History Needs To Be More Prominent In Schools

Published on June 24, 2014 by Shamkoe Pilé
BGIS Media Release
History needs to be made central to the academic curriculum at all levels of the education system within the Caribbean.

Professor Verene A. Shepherd made this assertion recently when she gave the fourth annual George Lamming Distinguished Lecture at the Errol Barrow Centre for Creative Imagination, University of the West Indies, Cave Hill Campus.

Professor Shepherd, who is the Chair of the National Commission on Reparations in Jamaica and the Vice Chair of the CARICOM Reparation Commission, spoke on the topic Reparation, Psychological Rehabilitation & Pedagogical Strategies.

She indicated that the teaching of History would build support for the reparation movement, especially among the youth.

“The greatest weapon in this arsenal will have to be culturally-relevant education, history education. But first, we will have to lobby for mandatory History education in our schools…for the surest way to defect the reparation movement is to ensure our children remain ignorant of their past and the legacy of activism around issues of justice and human rights for which your [and] our ancestors fought,” she declared.

The Reparations activist pointed out that in 2013, “only six per cent of our students sat the CSEC Caribbean History examination”. She further lamented that of the total 50,948 regional students who did CAPE last year, “only 1,780 sat the CAPE History exam…amounting to a diminutive three per cent”.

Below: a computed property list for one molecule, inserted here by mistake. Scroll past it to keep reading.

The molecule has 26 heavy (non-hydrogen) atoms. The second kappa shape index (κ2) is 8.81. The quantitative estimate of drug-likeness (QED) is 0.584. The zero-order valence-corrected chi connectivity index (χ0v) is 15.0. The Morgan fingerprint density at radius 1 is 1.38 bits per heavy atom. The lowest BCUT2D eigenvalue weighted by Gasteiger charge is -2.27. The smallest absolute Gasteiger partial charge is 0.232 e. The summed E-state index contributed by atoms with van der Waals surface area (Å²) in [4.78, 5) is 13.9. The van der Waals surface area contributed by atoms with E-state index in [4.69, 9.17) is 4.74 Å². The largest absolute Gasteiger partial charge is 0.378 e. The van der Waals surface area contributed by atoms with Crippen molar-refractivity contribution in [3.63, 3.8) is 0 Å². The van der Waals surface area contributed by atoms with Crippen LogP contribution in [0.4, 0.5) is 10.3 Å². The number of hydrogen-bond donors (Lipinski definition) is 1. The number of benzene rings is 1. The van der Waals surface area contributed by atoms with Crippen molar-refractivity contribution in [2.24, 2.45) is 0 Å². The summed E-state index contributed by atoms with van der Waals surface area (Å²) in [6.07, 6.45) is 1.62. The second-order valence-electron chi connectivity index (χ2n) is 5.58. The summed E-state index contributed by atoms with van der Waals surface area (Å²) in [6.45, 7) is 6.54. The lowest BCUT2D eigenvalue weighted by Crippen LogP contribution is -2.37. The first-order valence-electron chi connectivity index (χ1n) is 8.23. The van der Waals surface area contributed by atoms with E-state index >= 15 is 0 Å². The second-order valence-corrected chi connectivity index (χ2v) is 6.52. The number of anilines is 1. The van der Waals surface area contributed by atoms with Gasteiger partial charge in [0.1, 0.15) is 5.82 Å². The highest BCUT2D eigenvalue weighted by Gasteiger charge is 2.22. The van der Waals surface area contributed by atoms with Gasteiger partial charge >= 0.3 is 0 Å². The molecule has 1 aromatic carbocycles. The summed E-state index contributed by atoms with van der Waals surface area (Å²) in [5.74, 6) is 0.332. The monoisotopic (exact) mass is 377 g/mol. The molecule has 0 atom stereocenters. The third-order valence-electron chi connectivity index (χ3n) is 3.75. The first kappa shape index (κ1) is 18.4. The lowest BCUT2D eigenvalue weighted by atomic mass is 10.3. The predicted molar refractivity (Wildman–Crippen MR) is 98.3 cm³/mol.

“It is any wonder why the identity crises, which permeate and incapacitate our societies, are perpetuated?” she queried, adding that because of this dilemma, people leave school without a true sense of themselves.

Professor Shepherd reiterated her solution: make History central to the education curriculum at all levels. “History is a way of ordering knowledge, which could become an active part of the consciousness of the uncertified, not the uneducated, mass of ordinary people and could be used by all as an instrument of social changes.”

However, the Reparations activist stressed that teaching History alone was not enough. In fact, she called for careful attention to be given to the type of content that is, and would be, taught.

“We will have to ensure that the content of History education is aligned with truth and indigenous knowledge. It is not only about making history compulsory, but about the ideological orientation of that history,” she surmised. “There are various reviews of texts used to teach History in our schools that reveal the racial biases, the sexism, [and] the Eurocentricity – and we have to do something about this.

“We have to cement the idea that there is such a thing as Caribbean History and that those who wish to engage with it cannot only read William Green, but must get acquainted with the revisionist history of post-colonial historians, many trained at UWI, who have aligned themselves with the project of true emancipation,” Professor Shepherd stressed.

She further suggested that the teaching of History should include empowering stories of activism and anti-slavery ideology honed in the Caribbean by the likes of Gordon K. Lewis and Walter Rodney. She also recommended the works of the late Nelson Mandela, the Rt. Excellent Marcus Mosiah Garvey, the late Rex Nettleford and the late Trinidadian-American, Dr. Maya Angelou.

Professor Shepherd also called for sensitisation to take place beyond the classroom “because many Caribbean and diasporic people will never have access to History education”. Consequently, she recommended the use of public media – specifically television and radio – to teach revisionist Caribbean History, “so we can build the reparation army in the Caribbean”.

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